VMware buys Heptio - what does this mean for Kubernetes

    In early November, VMware announced the purchase of a startup Heptio, creating corporate tools for deploying Kubernetes. Together with the start-up development, the founders of Heptio, who previously created the Kubernetes framework itself, will move to the company.

    We understand what this transaction will affect.

    / photo cattu PD

    Reasons for the acquisition

    Heptio was founded in 2016 by former Google employees Joe Beda and Craig McLuckie, who together with Brendan Burns had previously developed Kubernetes. Heptio was created to help other companies use Kubernetes for organizing business processes. In particular, the startup offers open tools that simplify the deployment of container clusters.

    Heptio solutions interested VMware, so they made a deal in early November. The tools that the startup has developed will be introduced into the VMware service for working with Kubernetes - Pivotal Container Service (PKS). It allows administrators to manage application containers in public clouds and on-premise.

    The integration of the tools of the two companies in the future will speed up the process of implementing Kubernetes in organizations whose infrastructure is built on VMware solutions, and will attract new customers for the IT giant.

    According to the vice-president of VMware, both organizations want to develop Kubernetes as an open framework for creating hybrid cloud environments. Heptio representatives support him as well. According to Craig Maklaki, a startup could well exist as an independent company, since it attracted large investments - this is about $ 33 million . But Craig is convinced that by working with VMware, they will be able to achieve great success in the development of Kubernetes.

    How it will affect the industry

    Experts note that the purchase of Heptio will make VMware one of the key players in the open source market and will have a significant impact on Kubernetes.

    Popularity will grow. According to analysts of the cloud technology market, the purchase of Heptio can make Kubernetes a peculiar standard for the sweep of hybrid environments. They connect this possibility with the fact that many other VMware technologies, for example, vSphere, have long become the standard for companies.

    Integrating Kubernetes with VMware tools will simplify the implementation of the framework in companies that have not worked with it before. It is believed that Kubernetes will begin to implement more organizations outside the IT sphere.

    Experts are concerned only with the fact that organizations will start to implement Kubernetes even in cases where it is simply not needed. Technology benefits when a company needs the ability to quickly expand its infrastructure or transfer applications between the cloud and its own data center. If the company has no such needs - the introduction of Kubernetes will result in a waste of time and money .

    Development will go faster. Significant contribution to the development of an open product is always made by those companies that actively use it. One of the most famous examples is the Linux kernel. Only in 2017, 3% of changes to the code were made by developers from Google and Samsung. For 13% of the changes "responsible" in Intel.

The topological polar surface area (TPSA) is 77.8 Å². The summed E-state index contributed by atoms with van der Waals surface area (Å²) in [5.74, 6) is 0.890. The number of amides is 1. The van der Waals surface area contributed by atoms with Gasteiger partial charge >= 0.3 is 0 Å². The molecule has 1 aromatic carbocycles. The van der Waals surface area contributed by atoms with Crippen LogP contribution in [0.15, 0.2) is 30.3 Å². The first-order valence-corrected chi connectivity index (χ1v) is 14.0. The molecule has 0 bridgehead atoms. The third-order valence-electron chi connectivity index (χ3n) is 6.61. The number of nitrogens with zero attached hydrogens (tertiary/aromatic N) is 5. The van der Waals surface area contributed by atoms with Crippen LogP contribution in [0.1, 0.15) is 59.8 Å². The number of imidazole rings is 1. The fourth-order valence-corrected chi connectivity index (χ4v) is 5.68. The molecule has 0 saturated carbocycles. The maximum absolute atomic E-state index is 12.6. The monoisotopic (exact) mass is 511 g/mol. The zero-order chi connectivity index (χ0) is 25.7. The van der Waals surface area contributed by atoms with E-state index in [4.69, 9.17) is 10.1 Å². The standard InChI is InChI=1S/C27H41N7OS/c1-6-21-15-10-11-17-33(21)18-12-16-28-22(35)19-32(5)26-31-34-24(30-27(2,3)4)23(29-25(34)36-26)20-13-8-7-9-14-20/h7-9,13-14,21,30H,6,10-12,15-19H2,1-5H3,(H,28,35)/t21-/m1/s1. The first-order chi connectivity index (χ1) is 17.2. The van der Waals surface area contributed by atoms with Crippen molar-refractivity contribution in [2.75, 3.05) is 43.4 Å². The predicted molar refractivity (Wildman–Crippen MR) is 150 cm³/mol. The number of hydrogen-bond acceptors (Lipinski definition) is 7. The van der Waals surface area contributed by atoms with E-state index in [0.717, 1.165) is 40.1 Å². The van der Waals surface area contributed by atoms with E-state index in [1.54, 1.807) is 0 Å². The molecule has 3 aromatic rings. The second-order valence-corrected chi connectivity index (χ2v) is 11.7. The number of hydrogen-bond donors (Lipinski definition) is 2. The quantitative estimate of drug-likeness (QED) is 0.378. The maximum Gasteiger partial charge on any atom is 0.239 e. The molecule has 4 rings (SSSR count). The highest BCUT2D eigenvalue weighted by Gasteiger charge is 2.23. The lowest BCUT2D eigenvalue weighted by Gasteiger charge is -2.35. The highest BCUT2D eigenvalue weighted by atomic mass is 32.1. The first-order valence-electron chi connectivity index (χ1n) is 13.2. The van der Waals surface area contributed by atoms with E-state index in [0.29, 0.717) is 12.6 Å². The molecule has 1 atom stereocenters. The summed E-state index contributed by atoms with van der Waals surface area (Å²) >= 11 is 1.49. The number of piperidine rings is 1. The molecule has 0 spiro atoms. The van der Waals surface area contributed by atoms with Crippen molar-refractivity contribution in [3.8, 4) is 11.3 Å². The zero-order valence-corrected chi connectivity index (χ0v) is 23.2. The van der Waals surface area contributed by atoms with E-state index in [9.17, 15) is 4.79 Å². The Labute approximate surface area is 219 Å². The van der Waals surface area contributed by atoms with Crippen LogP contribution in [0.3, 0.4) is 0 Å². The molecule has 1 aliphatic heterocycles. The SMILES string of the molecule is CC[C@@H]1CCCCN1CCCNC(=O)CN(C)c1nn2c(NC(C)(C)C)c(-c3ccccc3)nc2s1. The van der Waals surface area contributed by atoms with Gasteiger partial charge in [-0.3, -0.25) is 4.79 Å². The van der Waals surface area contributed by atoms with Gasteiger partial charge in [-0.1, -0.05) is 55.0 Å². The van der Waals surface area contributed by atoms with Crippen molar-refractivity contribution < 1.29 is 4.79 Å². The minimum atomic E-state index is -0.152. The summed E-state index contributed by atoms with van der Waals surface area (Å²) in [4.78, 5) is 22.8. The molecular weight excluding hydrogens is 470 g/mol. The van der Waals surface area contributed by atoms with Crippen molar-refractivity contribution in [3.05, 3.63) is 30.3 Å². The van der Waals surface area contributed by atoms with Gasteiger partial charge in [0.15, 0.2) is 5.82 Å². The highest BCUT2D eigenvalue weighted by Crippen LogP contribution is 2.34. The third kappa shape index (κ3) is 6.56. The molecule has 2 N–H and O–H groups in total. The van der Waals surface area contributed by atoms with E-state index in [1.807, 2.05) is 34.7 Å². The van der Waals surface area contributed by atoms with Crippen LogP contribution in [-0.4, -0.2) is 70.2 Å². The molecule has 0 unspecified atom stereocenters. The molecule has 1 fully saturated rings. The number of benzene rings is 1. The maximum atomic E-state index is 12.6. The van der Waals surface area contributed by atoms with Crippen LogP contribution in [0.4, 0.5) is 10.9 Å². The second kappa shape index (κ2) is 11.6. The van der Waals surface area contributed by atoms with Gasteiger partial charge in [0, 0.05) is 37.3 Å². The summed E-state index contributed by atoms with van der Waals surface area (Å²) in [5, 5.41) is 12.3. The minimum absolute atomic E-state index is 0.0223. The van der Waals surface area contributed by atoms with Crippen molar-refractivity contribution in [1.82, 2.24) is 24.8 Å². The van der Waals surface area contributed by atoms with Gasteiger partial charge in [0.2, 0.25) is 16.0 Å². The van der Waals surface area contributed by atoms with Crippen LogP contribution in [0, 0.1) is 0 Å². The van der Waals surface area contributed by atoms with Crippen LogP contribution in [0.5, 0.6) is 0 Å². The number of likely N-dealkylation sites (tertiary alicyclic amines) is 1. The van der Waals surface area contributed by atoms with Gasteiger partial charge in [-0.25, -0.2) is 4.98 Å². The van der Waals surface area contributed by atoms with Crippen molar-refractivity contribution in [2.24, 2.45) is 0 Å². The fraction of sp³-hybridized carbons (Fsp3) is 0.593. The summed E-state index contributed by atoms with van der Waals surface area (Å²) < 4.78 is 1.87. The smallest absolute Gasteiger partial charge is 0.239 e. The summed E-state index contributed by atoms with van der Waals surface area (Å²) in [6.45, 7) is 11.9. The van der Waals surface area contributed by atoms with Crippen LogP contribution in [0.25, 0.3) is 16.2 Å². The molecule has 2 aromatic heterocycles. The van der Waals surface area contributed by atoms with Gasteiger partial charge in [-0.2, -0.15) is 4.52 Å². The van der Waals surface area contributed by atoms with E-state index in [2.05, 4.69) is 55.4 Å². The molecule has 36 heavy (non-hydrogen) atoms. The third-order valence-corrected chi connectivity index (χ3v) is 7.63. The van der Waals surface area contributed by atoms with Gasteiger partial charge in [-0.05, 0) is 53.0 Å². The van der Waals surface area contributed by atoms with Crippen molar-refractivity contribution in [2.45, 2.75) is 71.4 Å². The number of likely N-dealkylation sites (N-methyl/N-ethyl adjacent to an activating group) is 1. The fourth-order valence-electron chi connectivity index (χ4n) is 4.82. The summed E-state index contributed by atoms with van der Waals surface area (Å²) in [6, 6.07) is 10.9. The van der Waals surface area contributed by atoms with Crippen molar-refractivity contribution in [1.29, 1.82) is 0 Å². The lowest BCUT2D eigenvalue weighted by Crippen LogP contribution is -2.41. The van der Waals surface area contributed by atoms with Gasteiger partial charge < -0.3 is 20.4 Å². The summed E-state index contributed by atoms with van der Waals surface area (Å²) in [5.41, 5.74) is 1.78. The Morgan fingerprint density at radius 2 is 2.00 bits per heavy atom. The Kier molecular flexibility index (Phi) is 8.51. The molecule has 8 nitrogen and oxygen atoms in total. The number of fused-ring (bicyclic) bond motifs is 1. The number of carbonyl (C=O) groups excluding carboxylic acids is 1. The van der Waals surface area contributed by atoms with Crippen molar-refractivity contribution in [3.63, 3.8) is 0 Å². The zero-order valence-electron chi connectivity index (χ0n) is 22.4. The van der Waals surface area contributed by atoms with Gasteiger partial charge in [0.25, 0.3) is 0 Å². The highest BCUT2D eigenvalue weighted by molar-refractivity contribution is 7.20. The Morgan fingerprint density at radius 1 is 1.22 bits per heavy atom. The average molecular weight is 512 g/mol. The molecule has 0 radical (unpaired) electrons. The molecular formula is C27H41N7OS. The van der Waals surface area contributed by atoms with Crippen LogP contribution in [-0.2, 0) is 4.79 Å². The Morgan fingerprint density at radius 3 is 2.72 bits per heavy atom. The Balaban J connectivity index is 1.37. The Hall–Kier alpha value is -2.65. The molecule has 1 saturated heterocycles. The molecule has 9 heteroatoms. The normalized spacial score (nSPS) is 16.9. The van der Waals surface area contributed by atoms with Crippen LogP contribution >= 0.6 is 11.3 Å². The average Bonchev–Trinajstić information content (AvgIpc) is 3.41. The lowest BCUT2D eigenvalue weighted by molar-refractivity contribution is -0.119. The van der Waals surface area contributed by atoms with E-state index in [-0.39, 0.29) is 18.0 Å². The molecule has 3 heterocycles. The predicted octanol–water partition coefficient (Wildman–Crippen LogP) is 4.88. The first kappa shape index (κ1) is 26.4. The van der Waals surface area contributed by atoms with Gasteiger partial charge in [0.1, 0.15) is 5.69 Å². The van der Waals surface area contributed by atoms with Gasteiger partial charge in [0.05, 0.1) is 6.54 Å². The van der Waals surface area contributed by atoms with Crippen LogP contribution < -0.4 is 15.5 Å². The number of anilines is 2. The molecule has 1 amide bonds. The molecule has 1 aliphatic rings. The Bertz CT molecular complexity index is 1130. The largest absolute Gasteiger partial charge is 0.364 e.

For this reason, it is believed that such a large player, like VMware, will be able to bring new functionality to the Kubernetes ecosystem.

    Nevertheless, not everyone in the open source community responded positively to the deal. Some fear that, due to the takeover of VMware, Heptio will no longer support its own tools for working with Kubernetes. However, Heptio employees noted that VMware will continue to work on existing startup products.

    Who else develops Kubernetes

    At the end of October, another major purchase occurred that would affect the Kubernetes ecosystem. IBM acquired Red Hat, and this deal was one of the largest in history — its value was $ 34 billion.

    The main acquisition for IBM was the Kubernetes Red Hat OpenShift cluster management platform. According to company representatives , IBM and Red Hat are planning to jointly develop Kubernetes as a tool for creating hybrid cloud solutions.

    / photo PxHere PD

    With this Red Hat will remainan independent unit with their leaders and development plans. Therefore, IBM will not “destroy” Red Hat products, but will give the company resources for their further development, which will make Kubernetes more popular in the corporate infrastructure market.

    NetApp has become another Kubernetes ecosystem. In September, NetApp acquired the startup StackPointCloud, which created the kubernetes-as-a-service platform. As a result, the market leader in disk storage systems introduced the new NetApp Kubernetes Service (NKS), which allows customers to manage Kubernetes clusters in public clouds or in their own data center.


    The absorption of startups by large companies shows that corporations are striving to create services that simplify the implementation of Kubernetes. The technology in the "pure form" has a significant drawback that prevents its spread - the complexity of implementation. The creators of the framework agree with this - Joe Bede himself wrote that learning to work with Kubernetes is quite difficult.

    If IBM and VMware manage to create improved “experience of interaction” with cluster management platforms, the technology will become more and more popular, especially in hybrid cloud systems.

    This opinion is shared by other large companies - on their own hybrid infrastructure management tools using Kubernetes workGoogle, Cisco and HPE. Probably in the near future we will see more new solutions aimed at developing a tool for managing containers.

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